How to Make Sauerkraut from Leftover Cabbage

Cabbage is a challenging vegetable. By that, I mean eating a whole head of cabbage could be a competitive sport. Buying half heads of cabbage might give an advantage to eliminating food waste. If you still find left over cabbage hiding in your refrigerator, sauerkraut could be the solution. It takes three simple ingredients: cabbage, water, and salt.

So what is sauerkraut?

Even though sauerkraut is considered a staple of German cuisine the origins are more likely Asian. Think of it as a less spicy kimchi. Eating fThey are considered living foods because they contain bacteria or probiotics that have been shown to improve digestion and the function of the GI tract. Sauerkraut contains dietary fiber, vitamin A, vitamin C, vitamin K, and B vitamins. It is also considered a good source of iron, manganese, copper, magnesium, and calcium.

Fermentation (Cabbage + Salt) x time = Suerkraut

Fermentation is a natural way to preserve food. Fermented foods such as sauerkraut have an expected shelf life of 1 to 2 years. Cabbage is transformed into sauerkraut by friendly bacteria known as lactic acid bacteria (LAB). They are the workforce involved in transforming perishable foods into shelf-stable products. Cabbage naturally contains bacteria such as Leuconostoc mesenteroides and Lactobacillus plantarum. If these names sound familiar, it is because they are also found in dairy products such as yogurt and cheese, and sourdough starters.

So let’s take a closer look at what happens when cabbage water and salt get together.

Cabbage, salt, and water get comfortable in an airtight jar or fermenter. Since fermentation is an anaerobic process, the LAB or probiotic workforce wake up and begin to consume sugars (aka carbs) naturally present in the cabbage. As the worker’s break down sugars, lactic acid, alcohol, and carbon dioxide are produced. Fermentation of cabbage has a gaseous and nongaseous stage.

The initial stage is considered gaseous. The rapid production of C02 causes something known as gaseous brine upheaval. Heaving is caused by gas bubbles getting trapped in the sauerkraut. At this stage, you may notice the volume of the kraut has increased and has risen to the top of the container. The kraut should be weighted to keep it submerged preventing exposure to air. Exposure to air may cause an off flavor in the finished sauerkraut.

During this stage the growth of LAB L. mesenteroides increases, lactic and acetic acids increase, the pH is reduced, LAB produces ethanol and mannitol, and sugar is consumed.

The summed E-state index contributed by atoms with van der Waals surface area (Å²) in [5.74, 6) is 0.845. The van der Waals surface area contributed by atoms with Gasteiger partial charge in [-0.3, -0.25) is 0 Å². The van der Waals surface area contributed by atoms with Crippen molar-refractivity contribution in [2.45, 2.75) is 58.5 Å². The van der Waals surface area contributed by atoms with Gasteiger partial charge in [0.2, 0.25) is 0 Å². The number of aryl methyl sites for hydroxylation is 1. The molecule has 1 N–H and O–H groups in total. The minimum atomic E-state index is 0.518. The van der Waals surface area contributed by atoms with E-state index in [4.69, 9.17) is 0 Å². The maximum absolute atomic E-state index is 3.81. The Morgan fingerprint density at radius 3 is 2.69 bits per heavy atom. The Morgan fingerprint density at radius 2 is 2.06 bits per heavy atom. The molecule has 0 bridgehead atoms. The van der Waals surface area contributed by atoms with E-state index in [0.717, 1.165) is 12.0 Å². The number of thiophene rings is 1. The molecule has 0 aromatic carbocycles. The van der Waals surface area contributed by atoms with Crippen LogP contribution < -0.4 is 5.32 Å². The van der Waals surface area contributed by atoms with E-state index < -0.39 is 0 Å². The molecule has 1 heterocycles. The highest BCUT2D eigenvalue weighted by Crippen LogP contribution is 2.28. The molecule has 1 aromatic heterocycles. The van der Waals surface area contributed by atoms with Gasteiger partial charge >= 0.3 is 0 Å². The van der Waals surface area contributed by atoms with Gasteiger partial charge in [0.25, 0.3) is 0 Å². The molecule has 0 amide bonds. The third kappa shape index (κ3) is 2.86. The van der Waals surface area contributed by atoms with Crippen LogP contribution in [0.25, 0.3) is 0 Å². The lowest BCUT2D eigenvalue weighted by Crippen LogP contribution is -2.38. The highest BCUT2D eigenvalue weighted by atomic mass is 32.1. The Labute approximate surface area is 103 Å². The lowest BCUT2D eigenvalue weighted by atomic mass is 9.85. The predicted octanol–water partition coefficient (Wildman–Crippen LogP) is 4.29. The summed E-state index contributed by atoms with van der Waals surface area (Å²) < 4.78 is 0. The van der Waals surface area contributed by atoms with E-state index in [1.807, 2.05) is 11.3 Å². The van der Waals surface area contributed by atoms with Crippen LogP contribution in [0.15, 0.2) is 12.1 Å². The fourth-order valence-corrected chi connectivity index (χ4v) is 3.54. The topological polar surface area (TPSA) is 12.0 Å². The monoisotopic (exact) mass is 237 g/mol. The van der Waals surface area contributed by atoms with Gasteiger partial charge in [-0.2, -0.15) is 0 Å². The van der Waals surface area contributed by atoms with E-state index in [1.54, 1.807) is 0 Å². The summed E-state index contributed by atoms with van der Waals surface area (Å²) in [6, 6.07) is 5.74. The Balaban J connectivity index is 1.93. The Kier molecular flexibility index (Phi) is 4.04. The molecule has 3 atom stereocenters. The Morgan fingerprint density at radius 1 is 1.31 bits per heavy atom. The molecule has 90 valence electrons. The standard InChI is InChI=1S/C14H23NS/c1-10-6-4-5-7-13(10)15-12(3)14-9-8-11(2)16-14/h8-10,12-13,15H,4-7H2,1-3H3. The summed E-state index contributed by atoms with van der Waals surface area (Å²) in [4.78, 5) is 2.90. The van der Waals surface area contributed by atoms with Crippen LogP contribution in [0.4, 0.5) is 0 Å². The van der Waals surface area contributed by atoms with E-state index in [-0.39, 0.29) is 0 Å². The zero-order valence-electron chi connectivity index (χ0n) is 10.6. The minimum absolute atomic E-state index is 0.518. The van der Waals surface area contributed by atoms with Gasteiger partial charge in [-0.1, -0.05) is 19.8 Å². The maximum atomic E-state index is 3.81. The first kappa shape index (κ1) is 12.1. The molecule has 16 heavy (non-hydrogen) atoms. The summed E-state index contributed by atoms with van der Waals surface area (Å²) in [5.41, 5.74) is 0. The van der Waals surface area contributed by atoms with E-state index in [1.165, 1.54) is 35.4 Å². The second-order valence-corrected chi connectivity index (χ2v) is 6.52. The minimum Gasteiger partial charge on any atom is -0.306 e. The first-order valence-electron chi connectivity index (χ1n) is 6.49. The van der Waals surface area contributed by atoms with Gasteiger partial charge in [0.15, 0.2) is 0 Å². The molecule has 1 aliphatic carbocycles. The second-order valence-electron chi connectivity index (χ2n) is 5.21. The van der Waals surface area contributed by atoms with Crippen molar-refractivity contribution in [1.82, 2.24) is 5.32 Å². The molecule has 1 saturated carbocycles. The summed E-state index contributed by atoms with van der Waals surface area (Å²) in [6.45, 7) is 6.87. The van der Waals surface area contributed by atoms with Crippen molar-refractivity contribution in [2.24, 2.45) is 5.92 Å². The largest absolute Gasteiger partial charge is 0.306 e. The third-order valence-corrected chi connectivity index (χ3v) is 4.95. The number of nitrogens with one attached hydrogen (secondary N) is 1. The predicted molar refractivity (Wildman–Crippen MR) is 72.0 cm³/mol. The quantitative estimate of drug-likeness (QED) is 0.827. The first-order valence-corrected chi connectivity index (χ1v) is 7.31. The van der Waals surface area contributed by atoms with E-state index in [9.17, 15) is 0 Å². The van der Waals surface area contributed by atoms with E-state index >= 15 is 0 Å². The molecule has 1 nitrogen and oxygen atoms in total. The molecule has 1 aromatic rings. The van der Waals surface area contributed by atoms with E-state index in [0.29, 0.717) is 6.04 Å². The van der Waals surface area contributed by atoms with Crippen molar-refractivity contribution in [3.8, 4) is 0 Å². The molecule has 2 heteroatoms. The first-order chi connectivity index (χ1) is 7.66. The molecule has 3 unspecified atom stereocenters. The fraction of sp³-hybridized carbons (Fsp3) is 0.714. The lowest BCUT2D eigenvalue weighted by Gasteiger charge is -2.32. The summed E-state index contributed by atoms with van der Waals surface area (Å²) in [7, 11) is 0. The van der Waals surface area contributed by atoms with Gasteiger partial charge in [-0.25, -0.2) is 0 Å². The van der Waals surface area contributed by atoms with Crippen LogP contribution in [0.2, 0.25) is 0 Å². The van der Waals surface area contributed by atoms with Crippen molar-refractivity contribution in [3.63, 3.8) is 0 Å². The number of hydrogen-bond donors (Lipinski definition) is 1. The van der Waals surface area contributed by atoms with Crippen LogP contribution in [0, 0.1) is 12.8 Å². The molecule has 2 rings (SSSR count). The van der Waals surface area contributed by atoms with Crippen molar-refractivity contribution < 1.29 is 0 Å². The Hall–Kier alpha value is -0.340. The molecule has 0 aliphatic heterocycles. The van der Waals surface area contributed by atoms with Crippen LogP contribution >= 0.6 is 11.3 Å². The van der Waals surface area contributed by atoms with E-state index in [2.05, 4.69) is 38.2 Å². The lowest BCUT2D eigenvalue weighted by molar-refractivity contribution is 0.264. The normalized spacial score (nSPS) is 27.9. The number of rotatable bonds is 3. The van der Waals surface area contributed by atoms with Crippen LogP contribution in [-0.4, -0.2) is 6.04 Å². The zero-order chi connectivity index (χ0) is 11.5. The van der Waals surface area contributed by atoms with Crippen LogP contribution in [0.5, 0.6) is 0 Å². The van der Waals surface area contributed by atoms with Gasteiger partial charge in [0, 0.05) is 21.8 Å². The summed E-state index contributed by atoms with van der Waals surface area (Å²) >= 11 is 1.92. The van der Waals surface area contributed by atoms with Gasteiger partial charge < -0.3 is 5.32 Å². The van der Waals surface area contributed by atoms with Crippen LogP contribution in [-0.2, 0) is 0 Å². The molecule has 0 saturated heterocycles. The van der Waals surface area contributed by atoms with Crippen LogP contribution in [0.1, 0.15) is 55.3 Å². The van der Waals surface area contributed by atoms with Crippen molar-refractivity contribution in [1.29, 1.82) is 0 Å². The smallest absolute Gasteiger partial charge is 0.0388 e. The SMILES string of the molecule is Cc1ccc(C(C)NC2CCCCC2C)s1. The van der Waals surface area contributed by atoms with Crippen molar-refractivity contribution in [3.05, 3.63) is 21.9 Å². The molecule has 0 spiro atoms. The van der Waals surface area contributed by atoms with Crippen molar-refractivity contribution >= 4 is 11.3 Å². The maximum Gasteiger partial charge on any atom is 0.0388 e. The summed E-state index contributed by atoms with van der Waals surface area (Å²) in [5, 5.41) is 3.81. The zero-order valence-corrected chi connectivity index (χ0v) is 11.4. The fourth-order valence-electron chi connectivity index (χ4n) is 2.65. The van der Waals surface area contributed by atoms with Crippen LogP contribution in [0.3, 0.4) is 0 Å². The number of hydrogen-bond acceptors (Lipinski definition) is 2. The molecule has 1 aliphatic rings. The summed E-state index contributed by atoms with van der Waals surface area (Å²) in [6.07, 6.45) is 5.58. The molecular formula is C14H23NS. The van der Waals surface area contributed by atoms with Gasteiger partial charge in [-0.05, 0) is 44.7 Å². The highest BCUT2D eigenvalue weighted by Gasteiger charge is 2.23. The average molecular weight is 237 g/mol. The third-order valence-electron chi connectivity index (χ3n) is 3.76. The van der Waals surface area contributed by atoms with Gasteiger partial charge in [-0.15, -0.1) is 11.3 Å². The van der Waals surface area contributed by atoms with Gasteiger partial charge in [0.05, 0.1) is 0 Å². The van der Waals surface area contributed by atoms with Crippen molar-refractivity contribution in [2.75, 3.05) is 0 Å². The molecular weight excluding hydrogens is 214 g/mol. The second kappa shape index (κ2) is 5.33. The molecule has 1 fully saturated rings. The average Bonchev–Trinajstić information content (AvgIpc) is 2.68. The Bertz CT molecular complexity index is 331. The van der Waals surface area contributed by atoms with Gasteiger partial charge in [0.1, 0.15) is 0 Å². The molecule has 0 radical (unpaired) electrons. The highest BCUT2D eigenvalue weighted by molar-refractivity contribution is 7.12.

The second stage is considered a nongaseous stage. The brine upheaval that marks the beginning of fermentation stabilizes, there is little to no production of CO2,  the growth of LAB L. plantarum begins, lactic acid increases, all remaining sugar is depleted, and a gradual decrease in pH is observed.

The sour, salty, crunch characteristics of sauerkraut are influenced by the fermentation temperature. It should be fermented at 64-76°F/ 18-24°C for 1 to 6 weeks. Higher fermentation temperatures increase the growth of lactic acid bacteria which will give a sharper sour flavor.

Start small!

Turning cabbage into sauerkraut is an easy way to give cabbage a second life. It can be made in quantities ranging from a small mason jar all the way up to a large vat. The equipment needed to make sauerkraut is inexpensive and easy to find. Kits are available that can simplify the process if you are just getting started. Glass and ceramic are preferred over metallic containers, and a cylinder shape with a large opening will make pressing the cabbage below the water level much easier. Leftover cabbage can easily be made into sauerkraut extending the shelf-life up to 2 years in as little as two weeks.

Making Sauerkraut is a breeze with kits like the Easy Fermenter.


For more information on fermentation and turning cabbage into sauerkraut check out these resources:

  1. A detailed study fermentation that explores the process of making sauerkraut – Fleming, H. P., R. F. McFeeters, and Ervin G. Humphries. “A fermentor for study of sauerkraut fermentation.” Biotechnology and Bioengineering 31.3 (1988): 189-197.
  2. An overview of the health benefits associated with consuming sauerkraut.
  3. Recipes, troubleshooting, and everything else related to sauerkraut visit

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